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Watford Hill Primary benefits from Unconditional Love summer camp

Published:Saturday | August 2, 2014 | 12:00 AM

WESTERN BUREAU:

Students of the Watford Hill Primary School in Hanover were the beneficiaries of a two-week literacy summer camp which was staged by the institution in collaboration with the Georgia Perimeter College and the charitable group, Unconditional Love for Children.

According to chairman of Unconditional Love for Children, Dr Earl Glenn, Watford Hill was the perfect school to implement a camp of this nature, due to its proximity to Montego Bay.

"We have found an ideal setting, so we plan to be here the next six, seven years. We met the chairman for Hanover Charities and we immediately formed a partnership, so we are going to work with her," Dr Glenn told Western Focus.

Unconditional Love for Children was founded in 2008 by Dr Earl and Carolyn Glenn. The mission of the organisation is to provide opportunities for children from poor socio-economic backgrounds to become empowered through educational enrichment programmes, life-skills training, athletics, and access to health services.

According to lecturer, Dr Nickolette Rose of Georgia Perimeter College in Atlanta, the summer camp was a part of the institution's study-abroad programme. She said she was particularly willing to get involved with the programme from the outset as she is a Jamaican by birth.

"This is the third year that we are in partnership with Unconditional Love for Children, and this is the first year that we are at Watford Hill Primary School. Last year, we were at Chatsworth in Maroon Town, and Mount Zion Primary in the first year," she said.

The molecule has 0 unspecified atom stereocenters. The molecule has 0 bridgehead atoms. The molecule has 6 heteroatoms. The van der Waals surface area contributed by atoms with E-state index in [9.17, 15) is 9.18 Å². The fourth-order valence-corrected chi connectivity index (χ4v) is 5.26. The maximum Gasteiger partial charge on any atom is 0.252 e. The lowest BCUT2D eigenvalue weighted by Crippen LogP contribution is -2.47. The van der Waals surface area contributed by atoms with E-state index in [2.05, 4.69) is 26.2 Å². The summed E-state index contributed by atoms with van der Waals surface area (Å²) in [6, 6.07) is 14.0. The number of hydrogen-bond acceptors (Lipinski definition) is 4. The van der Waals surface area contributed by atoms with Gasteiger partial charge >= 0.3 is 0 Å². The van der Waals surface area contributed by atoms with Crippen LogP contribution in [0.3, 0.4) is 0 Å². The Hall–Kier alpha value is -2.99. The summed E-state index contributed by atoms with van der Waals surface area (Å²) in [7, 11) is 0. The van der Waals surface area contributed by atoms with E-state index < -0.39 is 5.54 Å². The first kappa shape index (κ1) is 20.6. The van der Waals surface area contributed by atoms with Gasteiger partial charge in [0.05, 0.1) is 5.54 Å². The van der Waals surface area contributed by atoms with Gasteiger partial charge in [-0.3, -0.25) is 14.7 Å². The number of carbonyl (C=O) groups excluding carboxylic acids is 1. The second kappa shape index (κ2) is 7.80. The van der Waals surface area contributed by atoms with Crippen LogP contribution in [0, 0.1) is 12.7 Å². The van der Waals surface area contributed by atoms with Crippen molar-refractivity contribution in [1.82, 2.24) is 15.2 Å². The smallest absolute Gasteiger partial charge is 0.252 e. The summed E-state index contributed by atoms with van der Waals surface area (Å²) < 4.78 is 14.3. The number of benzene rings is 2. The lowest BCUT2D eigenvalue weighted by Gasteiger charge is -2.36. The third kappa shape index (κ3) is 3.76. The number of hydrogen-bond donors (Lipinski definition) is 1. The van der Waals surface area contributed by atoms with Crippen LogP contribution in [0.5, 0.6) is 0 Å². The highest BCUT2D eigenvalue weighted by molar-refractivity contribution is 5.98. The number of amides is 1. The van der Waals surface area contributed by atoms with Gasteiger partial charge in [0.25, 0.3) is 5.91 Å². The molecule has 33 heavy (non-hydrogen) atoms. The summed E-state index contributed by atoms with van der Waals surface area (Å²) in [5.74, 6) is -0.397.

"The students from Georgia Perimeter are here on the study-abroad programme, so in addition to doing the service learning civic engagement activity, we are taking classes. These students are registered for college classes so they are taking courses like world literature, English composition, Caribbean literature and humanities; and all of this is built into the study-abroad programme," Dr Rose said.

Student's growth

She added: "My students have loved it. They have gotten so much from this programme and I think that as students they have really grown and they have a better idea of what service is about. And I think that they formed some real connections with the children here."

Principal of the school, Jason Richardson, said he was extremely happy with the support provided to the school by both organisations.

"The programme has been very good. The Ministry of Education wanted to focus on literacy and numeracy from 2017. They have moved the literacy rate for the school for 2014 to 2017 for 100 per cent. We have been working with Unconditional Love for Children along with Georgia Perimeter College to improve the performance of the students," Richardson said.

"The students learnt a lot. They participated in writing skills, comprehension development along with reading skills. We are also doing a programme called Maths 24. The children learnt to solve math problems using their minds and they were very quick at solving the problems. This was something that we had a challenge with before. We had challenge with getting the students to think critically and the Maths 24 programme allowed them to think critically and also to use the skills that they learnt to solve everyday problems," he added.

- C. G.